It sounds to me that your track isn't level, side to side, and quite possibly dirty.  Make sure the rail joiners are tight.  When I put my track together, I use a small dab of conducting grease in each joiner.  I am now securing the connections with rail clamps or screws.  This will give better electrical connections from rail to rail.

I suggest that you go to a hardware store and get a dry wall sanding pole and some green Scotch Brite pads.  This is an easy way to clean the track.  Also check to see if the wheels are clean.

This is what I use to clean my track.











Where do you live?  It is quite possible that there is a local club or informal group near where you live.  They would be a valuable source for local help.
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crb


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« Reply #6 on: October 07, 2015, 10:21:07 AM »

Great tips and pic tutorial!  Thanks, Chuck!  I have been using a fine grit sandpaper to clean the track.  Not sure how it has gotten so dirty already, since it has only been outside for a couple of weeks.  I live in west central Ohio, pretty much in the middle of nowhere.  I belong to my local garden club, and none of them have ever heard of railroad gardening.  I am blazing a trail into the unknown.  Wink
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Chris Smiley
Train newbie, faerie garden oldie
crb


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« Reply #7 on: October 07, 2015, 10:23:55 AM »

Do you use anything in particular to clean the train wheels?  Or just the scotch brite pad??  My Bachmann track has brass rail joiners that are held in place by screws.  I have power connections in two different areas of the track (about 50 feet of track total).  Does that seem like enough?
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Chris Smiley
Train newbie, faerie garden oldie
Chuck N

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« Reply #8 on: October 07, 2015, 10:29:26 AM »

Most of us gave up on sandpaper years ago.  No matter how fine the grit size, it seems to leave scratches in the rail that will collect dirt.  Brass track needs to be cleaned every couple of days.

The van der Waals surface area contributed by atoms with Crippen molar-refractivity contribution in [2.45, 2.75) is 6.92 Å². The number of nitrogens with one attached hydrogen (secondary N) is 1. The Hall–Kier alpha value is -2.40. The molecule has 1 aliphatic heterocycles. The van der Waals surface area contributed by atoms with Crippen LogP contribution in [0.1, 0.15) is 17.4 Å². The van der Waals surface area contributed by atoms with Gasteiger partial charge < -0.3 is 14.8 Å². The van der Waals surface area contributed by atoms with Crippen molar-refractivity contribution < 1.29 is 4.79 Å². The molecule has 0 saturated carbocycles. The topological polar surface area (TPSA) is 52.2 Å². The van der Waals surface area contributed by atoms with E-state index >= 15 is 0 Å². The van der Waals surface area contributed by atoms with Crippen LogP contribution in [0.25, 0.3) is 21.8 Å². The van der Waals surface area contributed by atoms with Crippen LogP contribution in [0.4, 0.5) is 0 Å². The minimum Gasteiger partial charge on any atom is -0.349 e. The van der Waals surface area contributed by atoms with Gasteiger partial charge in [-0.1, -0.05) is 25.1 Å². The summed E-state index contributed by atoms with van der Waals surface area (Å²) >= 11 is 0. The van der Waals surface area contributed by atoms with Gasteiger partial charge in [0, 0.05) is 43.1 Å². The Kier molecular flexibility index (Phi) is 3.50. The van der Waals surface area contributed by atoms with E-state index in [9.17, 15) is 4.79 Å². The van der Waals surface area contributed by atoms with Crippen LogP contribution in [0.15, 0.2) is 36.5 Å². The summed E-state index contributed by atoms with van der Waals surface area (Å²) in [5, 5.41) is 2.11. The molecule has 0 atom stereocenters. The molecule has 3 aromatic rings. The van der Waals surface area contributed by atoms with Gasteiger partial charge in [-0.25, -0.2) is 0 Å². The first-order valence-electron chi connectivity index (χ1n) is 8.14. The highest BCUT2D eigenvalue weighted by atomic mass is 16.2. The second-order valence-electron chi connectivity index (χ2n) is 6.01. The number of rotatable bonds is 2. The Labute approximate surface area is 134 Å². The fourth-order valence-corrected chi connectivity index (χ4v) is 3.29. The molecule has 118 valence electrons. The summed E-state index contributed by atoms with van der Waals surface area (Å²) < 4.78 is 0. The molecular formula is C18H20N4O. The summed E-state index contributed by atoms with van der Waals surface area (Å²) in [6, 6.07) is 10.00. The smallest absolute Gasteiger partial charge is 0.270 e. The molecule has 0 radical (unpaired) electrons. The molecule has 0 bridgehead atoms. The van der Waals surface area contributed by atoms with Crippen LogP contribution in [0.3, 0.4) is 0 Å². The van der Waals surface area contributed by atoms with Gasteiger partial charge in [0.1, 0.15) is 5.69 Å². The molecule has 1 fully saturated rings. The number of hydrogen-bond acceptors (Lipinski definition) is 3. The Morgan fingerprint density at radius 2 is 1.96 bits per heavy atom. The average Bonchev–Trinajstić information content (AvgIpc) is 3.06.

For the wheels, I use a smaller green scotch bright pad, the size that you can get in a grocery store for cleaning pots and pans.  You will need a hardware store for the larger size.  Or you could cut one of the larger pads into smaller strips to clean wheels.

Or you could use a small power drill, like a Dremel, with a brass wire brush to clean the wheels.

I have two power connections for my layout which has a main line of about 90' in length. So your two for 50' should be fine.

Chuck

Chris

You might go over to one of the other Large Scale forums and introduce yourself and say where you live and ask if there are any formal or informal groups in west central Ohio.  This site is great for Bachmann products, but the other sites have more participation, because they aren't restricted to just one manufacturer.

I use <mylargescale.com>.  

Another one is "large scale central".  I don't have it's URL.
« Last Edit: October 07, 2015, 10:41:03 AM by Chuck N » Logged
crb


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« Reply #9 on: October 07, 2015, 10:43:21 AM »

Good info, Chuck!  Thanks for sharing!  I will try your suggestions and let you know how it works out! 
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Chris Smiley
Train newbie, faerie garden oldie
RkyGriz
Guest
« Reply #10 on: October 07, 2015, 12:11:07 PM »

Hi crb! These big trains have a tendency to get their tracks dirty real fast. A fellow poster here told me that it's not actually grease, but residue from the wheels!  Short of spending at least $60.00 on a track cleaning car to help maintain your tracks, you can try using Isopropyl  alcohol to clean your tracks. If you don't mind getting on your hands and knees and using a little (or  lot depending on your track size) of elbow grease, Isopropyl alcohol strips grease and other surface contaminants without damaging the track. Just wet a paper towel with it and wipe!For really bad oxidation, I use 2,000 grit Emory cloth to polish the rails. Gets them nice and shiny.